GNP VITAMIN D 1000 IU TAB 200 CT

0.3 lb
$8.29

Is it Effective?


Natural Medicines rates effectiveness based on scientific evidence according to the following scale: Effective, Likely Effective, Possibly Effective, Possibly Ineffective, Likely Ineffective, Ineffective, and Insufficient Evidence to Rate.

The Effectiveness ratings for Vitamin D are as follows:
Natural Medicines Comprehensive Database rates effectiveness based on scientific evidence according to the following scale: Effective, Likely Effective, Possibly Effective, Possibly Ineffective, Likely Ineffective, Ineffective, and Insufficient Evidence to Rate.

The effectiveness ratings for 
are as follows:
  • A rare, inherited bone disorder marked by low levels of phosphate in the blood (familial hypophosphatemia). Taking vitamin D in forms known as calcitriol or dihydrotachysterol by mouth along with phosphate supplements is effective for treating bone disorders in people with low levels of phosphate in the blood.
  • A rare disorder that can lead to bone and kidney damage (Fanconi syndrome). Taking vitamin D2 by mouth is effective for treating low levels of phosphate in the blood due to a disease called Fanconi syndrome.
  • Underactive parathyroid (hypoparathyroidism). Low levels of parathyroid hormone can cause calcium levels to become too low. Taking vitamin D in forms known as dihydrotachysterol, calcitriol, or ergocalciferol by mouth is effective for increasing calcium blood levels in people with low parathyroid hormone levels.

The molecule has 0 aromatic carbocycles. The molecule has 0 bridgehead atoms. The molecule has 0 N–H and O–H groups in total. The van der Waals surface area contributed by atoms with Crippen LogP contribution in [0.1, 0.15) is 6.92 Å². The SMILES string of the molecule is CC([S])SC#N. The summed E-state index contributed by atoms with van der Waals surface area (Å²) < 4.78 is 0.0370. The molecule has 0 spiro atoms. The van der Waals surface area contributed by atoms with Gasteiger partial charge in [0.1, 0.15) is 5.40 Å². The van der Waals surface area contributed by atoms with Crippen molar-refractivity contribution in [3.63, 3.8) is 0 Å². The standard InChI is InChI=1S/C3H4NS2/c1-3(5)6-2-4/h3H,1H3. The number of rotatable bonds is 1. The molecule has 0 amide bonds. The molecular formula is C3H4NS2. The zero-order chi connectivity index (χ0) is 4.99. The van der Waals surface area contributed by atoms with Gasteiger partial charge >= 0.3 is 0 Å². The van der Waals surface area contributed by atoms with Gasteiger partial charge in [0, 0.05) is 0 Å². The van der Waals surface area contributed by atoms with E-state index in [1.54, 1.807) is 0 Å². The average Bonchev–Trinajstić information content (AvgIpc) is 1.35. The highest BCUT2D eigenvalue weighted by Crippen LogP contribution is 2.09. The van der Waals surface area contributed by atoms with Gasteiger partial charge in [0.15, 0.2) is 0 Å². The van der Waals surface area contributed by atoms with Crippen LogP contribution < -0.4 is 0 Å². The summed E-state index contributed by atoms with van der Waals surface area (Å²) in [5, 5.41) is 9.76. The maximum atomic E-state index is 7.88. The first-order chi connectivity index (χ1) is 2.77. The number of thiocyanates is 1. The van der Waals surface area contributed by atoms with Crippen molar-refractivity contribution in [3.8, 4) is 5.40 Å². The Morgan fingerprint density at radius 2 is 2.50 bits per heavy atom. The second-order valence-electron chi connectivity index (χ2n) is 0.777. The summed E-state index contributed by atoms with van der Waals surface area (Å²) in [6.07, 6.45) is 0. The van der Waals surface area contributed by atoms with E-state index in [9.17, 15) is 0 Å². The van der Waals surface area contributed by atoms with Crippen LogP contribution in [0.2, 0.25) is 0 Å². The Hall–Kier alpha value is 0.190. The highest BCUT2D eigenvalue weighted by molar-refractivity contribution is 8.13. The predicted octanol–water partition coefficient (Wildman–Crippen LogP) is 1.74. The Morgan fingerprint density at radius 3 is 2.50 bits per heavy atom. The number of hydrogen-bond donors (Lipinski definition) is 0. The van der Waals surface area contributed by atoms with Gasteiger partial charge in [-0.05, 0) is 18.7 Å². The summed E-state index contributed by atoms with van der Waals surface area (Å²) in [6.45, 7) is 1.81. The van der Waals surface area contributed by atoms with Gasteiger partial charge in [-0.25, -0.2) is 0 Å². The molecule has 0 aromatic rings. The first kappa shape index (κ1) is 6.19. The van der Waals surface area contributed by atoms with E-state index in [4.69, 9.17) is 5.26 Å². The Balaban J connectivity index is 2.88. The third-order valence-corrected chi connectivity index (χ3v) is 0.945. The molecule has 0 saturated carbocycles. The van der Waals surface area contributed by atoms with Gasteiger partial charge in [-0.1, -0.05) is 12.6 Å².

• Softening of the bones (osteomalacia). Taking vitamin D3 is effective for treating softening of the bones. Also, taking vitamin D in a form known as calcifediol is effective for treating softening of the bones due to liver disease. In addition, taking vitamin D2 is effective for treating softening of the bones caused by medications or poor absorption syndromes.
  • A bone disorder that occurs in people with kidney disease (renal osteodystrophy). Taking vitamin D in a form known as calcitriol by mouth manages low calcium levels and prevents bone loss in people with kidney failure.
  • Rickets. Vitamin D is effective for preventing and treating rickets. A specific form of vitamin D, calcitriol, should be used in people with kidney failure.
  • Vitamin D deficiency. Vitamin D is effective for preventing and treating vitamin D deficiency. Vitamin D also improves symptoms that result from vitamin D deficiency. Taking vitamin D2 by mouth or administering it as a shot into the muscle seems to help treat a muscle disease associated with vitamin D deficiency.
Likely Effective for...
  • Bone loss in people taking drugs called corticosteroids. Taking vitamin D by mouth prevents bone loss in people taking drugs called corticosteroids. Also, taking vitamin D alone or with calcium seems to improve bone density in people with existing bone loss caused by using corticosteroids.
  • Weak and brittle bones (osteoporosis). Taking vitamin D3 along with calcium seems to help prevent bone loss and bone breaks.
  • Psoriasis. Applying vitamin D in the form of calcitriol, calcipotriene, maxacalcitol, or paricalcitol can help treat plaque-type psoriasis. Applying vitamin D along with corticosteroids seems to work better than applying vitamin D or corticosteroids alone. But taking vitamin D by mouth does not seem to improve psoriasis.